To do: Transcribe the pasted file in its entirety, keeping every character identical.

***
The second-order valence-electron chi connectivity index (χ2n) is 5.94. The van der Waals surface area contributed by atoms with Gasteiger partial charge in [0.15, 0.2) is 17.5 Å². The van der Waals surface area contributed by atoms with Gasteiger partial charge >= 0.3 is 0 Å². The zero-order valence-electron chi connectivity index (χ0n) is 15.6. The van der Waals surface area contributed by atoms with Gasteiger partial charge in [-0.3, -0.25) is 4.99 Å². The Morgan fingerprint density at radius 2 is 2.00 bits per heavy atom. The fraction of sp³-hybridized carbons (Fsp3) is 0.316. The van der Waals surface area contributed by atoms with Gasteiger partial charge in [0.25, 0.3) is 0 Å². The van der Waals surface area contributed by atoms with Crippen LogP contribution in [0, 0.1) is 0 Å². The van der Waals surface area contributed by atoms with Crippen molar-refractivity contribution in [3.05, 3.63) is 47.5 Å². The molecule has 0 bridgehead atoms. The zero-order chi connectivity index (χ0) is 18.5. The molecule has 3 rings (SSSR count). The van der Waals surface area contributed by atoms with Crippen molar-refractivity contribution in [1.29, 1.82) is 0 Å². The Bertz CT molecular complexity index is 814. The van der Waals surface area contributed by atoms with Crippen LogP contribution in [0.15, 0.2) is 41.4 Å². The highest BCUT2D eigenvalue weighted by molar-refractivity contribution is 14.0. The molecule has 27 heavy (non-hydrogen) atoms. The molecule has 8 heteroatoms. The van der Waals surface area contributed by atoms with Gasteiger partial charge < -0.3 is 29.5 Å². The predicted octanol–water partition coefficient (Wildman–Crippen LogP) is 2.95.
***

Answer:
The second-order valence-electron chi connectivity index (χ2n) is 5.94. The van der Waals surface area contributed by atoms with Gasteiger partial charge in [0.15, 0.2) is 17.5 Å². The van der Waals surface area contributed by atoms with Gasteiger partial charge >= 0.3 is 0 Å². The zero-order valence-electron chi connectivity index (χ0n) is 15.6. The van der Waals surface area contributed by atoms with Gasteiger partial charge in [-0.3, -0.25) is 4.99 Å². The Morgan fingerprint density at radius 2 is 2.00 bits per heavy atom. The fraction of sp³-hybridized carbons (Fsp3) is 0.316. The van der Waals surface area contributed by atoms with Gasteiger partial charge in [0.25, 0.3) is 0 Å². The van der Waals surface area contributed by atoms with Crippen LogP contribution in [0, 0.1) is 0 Å². The van der Waals surface area contributed by atoms with Crippen molar-refractivity contribution in [3.05, 3.63) is 47.5 Å². The molecule has 0 bridgehead atoms. The zero-order chi connectivity index (χ0) is 18.5. The molecule has 3 rings (SSSR count). The van der Waals surface area contributed by atoms with Crippen molar-refractivity contribution in [1.29, 1.82) is 0 Å². The Bertz CT molecular complexity index is 814. The van der Waals surface area contributed by atoms with Crippen LogP contribution in [0.15, 0.2) is 41.4 Å². The highest BCUT2D eigenvalue weighted by molar-refractivity contribution is 14.0. The molecule has 27 heavy (non-hydrogen) atoms. The molecule has 8 heteroatoms. The van der Waals surface area contributed by atoms with Gasteiger partial charge < -0.3 is 29.5 Å². The predicted octanol–water partition coefficient (Wildman–Crippen LogP) is 2.95.